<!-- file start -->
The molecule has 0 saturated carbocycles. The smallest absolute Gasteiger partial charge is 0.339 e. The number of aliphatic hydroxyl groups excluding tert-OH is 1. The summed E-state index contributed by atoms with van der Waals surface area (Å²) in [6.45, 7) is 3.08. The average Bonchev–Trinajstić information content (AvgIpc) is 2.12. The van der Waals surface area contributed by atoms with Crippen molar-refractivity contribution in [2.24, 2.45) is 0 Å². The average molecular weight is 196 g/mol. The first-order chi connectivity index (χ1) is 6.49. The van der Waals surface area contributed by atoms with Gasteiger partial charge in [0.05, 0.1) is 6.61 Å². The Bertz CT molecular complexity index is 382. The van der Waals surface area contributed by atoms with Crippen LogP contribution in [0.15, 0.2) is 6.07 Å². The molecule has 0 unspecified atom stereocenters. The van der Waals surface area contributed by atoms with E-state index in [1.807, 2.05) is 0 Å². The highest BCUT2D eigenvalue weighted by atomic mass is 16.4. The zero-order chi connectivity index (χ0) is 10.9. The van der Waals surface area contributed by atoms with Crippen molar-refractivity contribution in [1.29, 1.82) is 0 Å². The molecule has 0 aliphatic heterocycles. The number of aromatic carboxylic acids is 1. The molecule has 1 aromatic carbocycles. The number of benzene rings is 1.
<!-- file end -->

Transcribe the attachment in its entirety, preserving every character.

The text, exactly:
The molecule has 0 saturated carbocycles. The smallest absolute Gasteiger partial charge is 0.339 e. The number of aliphatic hydroxyl groups excluding tert-OH is 1. The summed E-state index contributed by atoms with van der Waals surface area (Å²) in [6.45, 7) is 3.08. The average Bonchev–Trinajstić information content (AvgIpc) is 2.12. The van der Waals surface area contributed by atoms with Crippen molar-refractivity contribution in [2.24, 2.45) is 0 Å². The average molecular weight is 196 g/mol. The first-order chi connectivity index (χ1) is 6.49. The van der Waals surface area contributed by atoms with Gasteiger partial charge in [0.05, 0.1) is 6.61 Å². The Bertz CT molecular complexity index is 382. The van der Waals surface area contributed by atoms with Crippen LogP contribution in [0.15, 0.2) is 6.07 Å². The molecule has 0 unspecified atom stereocenters. The van der Waals surface area contributed by atoms with E-state index in [1.807, 2.05) is 0 Å². The highest BCUT2D eigenvalue weighted by atomic mass is 16.4. The zero-order chi connectivity index (χ0) is 10.9. The van der Waals surface area contributed by atoms with Crippen molar-refractivity contribution in [1.29, 1.82) is 0 Å². The molecule has 0 aliphatic heterocycles. The number of aromatic carboxylic acids is 1. The molecule has 1 aromatic carbocycles. The number of benzene rings is 1.